Google Answers Logo
View Question
Q: Question on Interpretation of Organization's National and Local Bylaws ( Answered,   0 Comments )
Subject: Question on Interpretation of Organization's National and Local Bylaws
Category: Miscellaneous
Asked by: nickoftime-ga
List Price: $200.00
Posted: 21 Oct 2005 17:22 PDT
Expires: 20 Nov 2005 16:22 PST
Question ID: 583308
"X" Inc. is a nonprofit national service organization made up of local
chapters across the country. Members join by invitation, after a
chapter voting process. The national organization has a Constitution,
Bylaws and Procedures. Local chapters can have bylaws if they don't
conflict with the National Constitution and Bylaws. The National
Bylaws require members to abide by the Constitution, Bylaws, Manual of
Procedures and other rules and regulations.  Robert's Rules of Order
govern the organization in all cases to which they a re applicable and
in which they are n ot inconsistent with the Constitution, bylaws and
special rules and procedures that the organization may adopt.

A local Chapter has a bylaw permitting it to use 2 ballots in its
membership voting process. The Chapter Bylaws Committee sought to
strike the provision, arguing that it conflicted with National bylaws.
The Chapter voted to retain it because the National Bylaws are, in
fact, silent on the issue.

Subsequently, a regional Parliamentarian ordered the Chapter to strike
the Bylaw on the basis of a Procedure. As demonstrated further below,
the Procedure does not directly address whether a Chapter can use two
ballots in its membership intake process. It direcly pertains to cases
in which a Chapter votes in more members than it has spaces.  In
addition, the document which sets forth the Procedure includes
"Policies" in the beginning of the record. There is no Policy
addressing the two ballot issue. Finally, the face of the document
calls into question whether it was ever formally adopted by the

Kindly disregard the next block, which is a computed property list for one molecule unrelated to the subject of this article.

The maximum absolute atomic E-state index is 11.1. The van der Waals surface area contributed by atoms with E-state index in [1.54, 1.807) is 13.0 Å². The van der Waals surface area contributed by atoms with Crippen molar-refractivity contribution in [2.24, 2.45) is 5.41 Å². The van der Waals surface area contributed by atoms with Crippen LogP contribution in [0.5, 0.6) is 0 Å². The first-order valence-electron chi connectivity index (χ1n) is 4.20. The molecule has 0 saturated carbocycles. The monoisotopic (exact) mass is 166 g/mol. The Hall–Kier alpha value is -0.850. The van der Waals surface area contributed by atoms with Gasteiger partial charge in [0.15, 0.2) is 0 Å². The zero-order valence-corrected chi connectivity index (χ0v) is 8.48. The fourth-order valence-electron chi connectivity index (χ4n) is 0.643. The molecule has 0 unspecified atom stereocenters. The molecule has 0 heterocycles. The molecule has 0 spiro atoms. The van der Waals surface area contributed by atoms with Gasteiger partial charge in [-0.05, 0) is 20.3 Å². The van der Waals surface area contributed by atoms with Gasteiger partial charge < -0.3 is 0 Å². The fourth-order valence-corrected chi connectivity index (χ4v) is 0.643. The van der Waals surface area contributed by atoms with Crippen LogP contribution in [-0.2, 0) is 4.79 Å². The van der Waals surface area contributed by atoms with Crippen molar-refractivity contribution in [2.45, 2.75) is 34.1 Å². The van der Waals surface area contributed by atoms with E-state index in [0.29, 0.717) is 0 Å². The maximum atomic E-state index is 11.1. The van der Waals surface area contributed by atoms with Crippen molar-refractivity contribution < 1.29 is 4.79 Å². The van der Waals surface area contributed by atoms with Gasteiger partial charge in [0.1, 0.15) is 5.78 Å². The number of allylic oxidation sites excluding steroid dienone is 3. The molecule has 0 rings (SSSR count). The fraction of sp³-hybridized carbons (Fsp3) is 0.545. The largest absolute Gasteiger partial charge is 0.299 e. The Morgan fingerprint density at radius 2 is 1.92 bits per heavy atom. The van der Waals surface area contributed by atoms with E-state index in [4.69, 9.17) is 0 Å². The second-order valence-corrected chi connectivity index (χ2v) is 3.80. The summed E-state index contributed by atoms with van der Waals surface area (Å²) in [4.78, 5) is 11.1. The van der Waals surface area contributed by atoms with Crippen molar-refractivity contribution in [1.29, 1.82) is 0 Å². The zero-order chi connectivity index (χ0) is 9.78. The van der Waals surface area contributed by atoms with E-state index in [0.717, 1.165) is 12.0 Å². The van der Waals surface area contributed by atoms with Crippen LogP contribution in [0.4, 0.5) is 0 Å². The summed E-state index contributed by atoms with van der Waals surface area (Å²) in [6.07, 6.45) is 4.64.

National organization.

Against this background, is the Chapter's two ballot bylaw
permissible? Can the Procedure, which is not specific, invalidate the
local bylaw?  Can a colorable argument be made to defend the

The applicable National and Chapter bylaws are set forth below:

The National Bylaws provide that "new members...shall be elected by
2/3 affirmative vote of active membersof a chapter who are present and
voting."  No national bylaw provision refers to the number of bvallots
a chapter can use in the membership voting process.

Regarding Procedures, the National Bylaws recite that "Procedures
shall be adopted by a majority affirmative vote by the National
Assembly and the Executive Council to implement the national
Constitution and Bylaws.  These procedures shall be binding
on...members until such time as they are eliminated or changed by the
National Assembly and/or the Executive Council, so long as they are
not inconsistent with the Constituion and Bylaws or procedures
previously a dopted by the National Assembly.

The local bylaws state  that  "A 2/3 affirming vote of active members,
who are present and voting, is required to elect the candidate to
VOTING ON THE FIRST BALLOT. The Chapter Bylaws Committee has proposed
the deletion of the language set forth above in all capital letters.

The Procedure which the Parliamentarian cited states in pertinent
part:   chapters shall adopted (sic) procedures prior to voting on
prospective candidates, for the cases where there m ay be more
candidates who receive theh required number of votes than there are
vacancies/slots.  Procedures may include, but not limited to (1)taking
a 2nd ballot, (2) voting only on the candidates eligible from the 1st
ballot, (3)taking those candidates receiving the most votes.

Request for Question Clarification by leapinglizard-ga on 21 Oct 2005 20:16 PDT